Questions before Selecting an Endocrine Surgeon

Questions to ask before selecting an Endocrine Surgeon

And our Answers

What percentage of the operations that you perform are either thyroid or parathyroid?

Over 90% of our patients are thyroid or parathyroid with the remainder requiring surgery for benign or malignant diseases of the breast.

How many thyroid or parathyroid cases do you perform a year and for how many years?

Approximately 600 a year since 2007

Do you primarily work in an outpatient setting or do you admit patients to a hospital after surgery?

Unless there is a specific reason to admit to the hospital because of pathologic process or significant patient co-morbidity, most patients have their surgery as an outpatient through an ambulatory surgery center.

Are you fellowship trained?

Yes. There are only a total of 26 programs in the United States and Canada that specialize in the training of endocrine surgeons.

Are you a member of any specific organizations dedicated to thyroid or parathyroid surgery?

Yes. The most critical is the American Association of Endocrine Surgeons.

Which team members or assistants in the operating room are constant, and which are variable?

Dr. Garner has the same physician assistant, surgical technician, and circulating nurse for all operations. These members of the team are extremely familiar with the surgical flow. The anesthesia group is the same but a different member of the group may be assigned on a daily basis. All are in network for insurances.

Does surgery involve general anesthesia?


Do you perform your own ultrasound examination?


If fine needle aspiration is necessary for diagnosis, do you do it yourself?


Do you have a working relationship with your pathologist and how familiar are you with them?

Absolutely. We speak on a weekly basis and have each other’s cell phones in the event that further or most in-depth discussion is necessary.

How certain are you of my diagnosis and need for surgery?

Will be explained to the satisfaction of each patient.

What is your rate of recurrent laryngeal nerve injury?

<0.5% of cases

In the event there is a nerve injury, what is your referral pathway afterwards?

It depends on the nature of the injury. In the event of suspected traction or thermal injury, sometimes these injuries will heal spontaneously. In the event that there is non healing or in the event in which the nerve was cut, referral in made to ENT voice experts. We are partnered with voice clinics through Baylor Scott & White and UT Southwestern.

What is the incidence of patients requiring ED or hospitalization for hypocalcemia following surgery?

Very rare. Perhaps one patient a year. We try to prevent this with in depth patient education regarding symptoms of hypocalcemia to avoid exacerbation of symptoms.

In the event that hospitalization for hypocalcemia is necessary, will the surgeon care for me or someone else?

Yes. We try to encourage patients to seek care at a hospital in which Dr. Garner has admitting privileges, but in the event that it is not possible, Dr. Garner will consult and direct your treating physician.

Will the surgeon manage post operative thyroid medication or will referral to someone else be necessary?

We have an entire aspect of the clinic devoted to the management of thyroid medication, regardless if the patient has had surgery or not. The ultimate decision of who the provider will be—surgeon, endocrinologist, PCP, etc. is up to the patient.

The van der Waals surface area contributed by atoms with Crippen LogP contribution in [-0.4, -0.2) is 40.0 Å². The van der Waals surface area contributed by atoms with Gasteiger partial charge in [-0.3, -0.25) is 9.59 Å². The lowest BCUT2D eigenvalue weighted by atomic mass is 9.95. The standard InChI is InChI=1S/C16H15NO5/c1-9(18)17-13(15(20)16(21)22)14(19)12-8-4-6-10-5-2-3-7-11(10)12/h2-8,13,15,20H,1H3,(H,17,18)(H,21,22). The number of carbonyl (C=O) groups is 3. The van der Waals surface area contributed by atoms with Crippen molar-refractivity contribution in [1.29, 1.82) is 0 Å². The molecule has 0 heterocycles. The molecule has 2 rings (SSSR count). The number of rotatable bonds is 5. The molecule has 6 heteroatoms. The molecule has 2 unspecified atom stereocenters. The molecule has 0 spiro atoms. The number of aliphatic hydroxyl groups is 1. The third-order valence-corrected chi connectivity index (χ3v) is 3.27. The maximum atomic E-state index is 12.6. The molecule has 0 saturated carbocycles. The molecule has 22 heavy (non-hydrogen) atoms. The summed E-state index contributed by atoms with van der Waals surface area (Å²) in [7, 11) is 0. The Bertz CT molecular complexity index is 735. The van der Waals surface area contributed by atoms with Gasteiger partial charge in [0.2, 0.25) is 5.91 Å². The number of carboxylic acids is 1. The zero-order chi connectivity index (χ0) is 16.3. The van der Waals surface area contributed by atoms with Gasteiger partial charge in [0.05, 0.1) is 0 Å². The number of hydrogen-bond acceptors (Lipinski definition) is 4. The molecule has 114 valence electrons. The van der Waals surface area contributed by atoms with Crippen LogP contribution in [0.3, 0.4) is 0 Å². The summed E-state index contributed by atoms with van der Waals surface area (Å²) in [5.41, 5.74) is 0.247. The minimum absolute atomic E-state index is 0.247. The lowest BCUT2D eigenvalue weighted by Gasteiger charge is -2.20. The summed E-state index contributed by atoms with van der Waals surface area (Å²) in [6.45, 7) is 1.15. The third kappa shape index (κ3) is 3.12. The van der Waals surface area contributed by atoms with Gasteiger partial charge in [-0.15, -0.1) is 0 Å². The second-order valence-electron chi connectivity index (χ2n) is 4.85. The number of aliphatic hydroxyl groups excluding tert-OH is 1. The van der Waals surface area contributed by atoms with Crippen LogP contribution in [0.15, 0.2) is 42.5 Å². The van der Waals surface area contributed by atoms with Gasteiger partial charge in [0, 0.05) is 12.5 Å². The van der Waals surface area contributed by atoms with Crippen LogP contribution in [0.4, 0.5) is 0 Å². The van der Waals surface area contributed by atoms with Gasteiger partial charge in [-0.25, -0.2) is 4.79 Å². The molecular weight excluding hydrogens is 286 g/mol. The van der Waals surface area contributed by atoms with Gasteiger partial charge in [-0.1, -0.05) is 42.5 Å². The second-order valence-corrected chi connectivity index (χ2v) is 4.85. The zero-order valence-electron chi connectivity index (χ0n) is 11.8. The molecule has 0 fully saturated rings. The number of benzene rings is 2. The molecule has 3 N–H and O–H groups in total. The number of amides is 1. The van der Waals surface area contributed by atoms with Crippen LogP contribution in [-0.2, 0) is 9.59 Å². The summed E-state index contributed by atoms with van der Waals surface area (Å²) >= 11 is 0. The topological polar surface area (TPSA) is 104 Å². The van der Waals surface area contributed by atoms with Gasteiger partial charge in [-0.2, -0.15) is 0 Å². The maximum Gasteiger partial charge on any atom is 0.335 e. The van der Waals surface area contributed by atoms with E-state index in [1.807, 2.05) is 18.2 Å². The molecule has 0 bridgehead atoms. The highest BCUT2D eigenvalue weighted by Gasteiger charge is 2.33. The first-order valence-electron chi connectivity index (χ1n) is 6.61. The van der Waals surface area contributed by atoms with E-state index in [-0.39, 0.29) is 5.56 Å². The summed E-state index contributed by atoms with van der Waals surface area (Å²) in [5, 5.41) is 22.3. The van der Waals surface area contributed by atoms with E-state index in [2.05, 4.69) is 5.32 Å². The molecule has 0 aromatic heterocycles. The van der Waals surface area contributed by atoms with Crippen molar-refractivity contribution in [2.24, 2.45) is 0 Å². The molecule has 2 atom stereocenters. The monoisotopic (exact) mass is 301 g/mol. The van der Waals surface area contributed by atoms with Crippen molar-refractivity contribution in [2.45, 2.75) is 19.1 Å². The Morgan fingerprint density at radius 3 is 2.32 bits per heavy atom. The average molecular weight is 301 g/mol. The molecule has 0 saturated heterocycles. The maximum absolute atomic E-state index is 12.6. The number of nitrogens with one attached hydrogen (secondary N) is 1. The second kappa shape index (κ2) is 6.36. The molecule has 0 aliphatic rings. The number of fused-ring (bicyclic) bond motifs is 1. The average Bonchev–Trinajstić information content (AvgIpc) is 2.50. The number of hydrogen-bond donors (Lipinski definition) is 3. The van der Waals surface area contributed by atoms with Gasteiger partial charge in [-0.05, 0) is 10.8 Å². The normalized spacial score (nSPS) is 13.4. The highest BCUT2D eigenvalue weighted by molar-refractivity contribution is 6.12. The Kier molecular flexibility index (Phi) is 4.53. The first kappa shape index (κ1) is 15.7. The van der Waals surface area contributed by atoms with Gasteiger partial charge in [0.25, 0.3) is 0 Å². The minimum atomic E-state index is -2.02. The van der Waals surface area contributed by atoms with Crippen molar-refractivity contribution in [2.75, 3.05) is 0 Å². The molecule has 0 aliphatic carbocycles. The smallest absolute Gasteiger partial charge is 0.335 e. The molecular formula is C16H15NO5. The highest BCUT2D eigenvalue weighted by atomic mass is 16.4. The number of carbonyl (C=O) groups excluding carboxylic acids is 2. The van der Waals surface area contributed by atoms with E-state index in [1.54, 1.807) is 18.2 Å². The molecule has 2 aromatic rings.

Will I have a choice of which thyroid medication to take?

Absolutely. Dr. Garner asks that the medication be FDA approved and commercially available. Compounded prescriptions can be done if Dr. Garner is able to communicate with the compounding pharmacist.

What is the typical length of the scar?

Except in the case of very large goiter or very large neck, incisions are uniformly 4 cm.

How will the incision be closed?

There will be dissolving vicryl sutures underneath the incision with dermabond and steri-strips covering the skin. Patient will advise if they have any allergy to those components.

How likely is infection or hematoma?

Infection is extremely rare such that preoperative antibiotics are not necessary. Hematoma will likely happen in the first hour following surgery. Patients will be educated about the need to come off of blood thinners for surgery and how long they must be off of them.

Describe a typical recovery time following surgery.

Patients have a sore throat for about 2 days and then report feelings of fatigue. Typically, patients benefit from about a week off from work.

What happens if I have a problem or question after surgery?

Call! Even after hours, the message is transcribed and sent to the doctor or physician assistant.

For thyroid cysts, is ethanol ablation an option instead of surgery?

Absolutely. Dr. Garner will discuss expectations with the patient.

For benign thyroid nodules, is radiofrequency ablation an option instead of surgery?

Absolutely. Dr. Garner will discuss expectations with the patient.

For either ablation, are those procedures done in the office or operating room?

Ablations are done in an office-based procedure room and do not require general anesthesia.

In the event cancer is diagnosed, what is the next step?

Most cancer patients will require surgery so that is the next step. Then, depending on final pathology, the decision is made to refer the patient for radioactive iodine. Rarely, very aggressive cancers will require external beam radiation.

Do you follow your own cancer patients for recurrence or refer elsewhere?

Thyroid cancer patients will be followed for a total of 5 years from surgery with ultrasound. This is usually done in conjunction with a treating endocrinologist or radiation oncologist.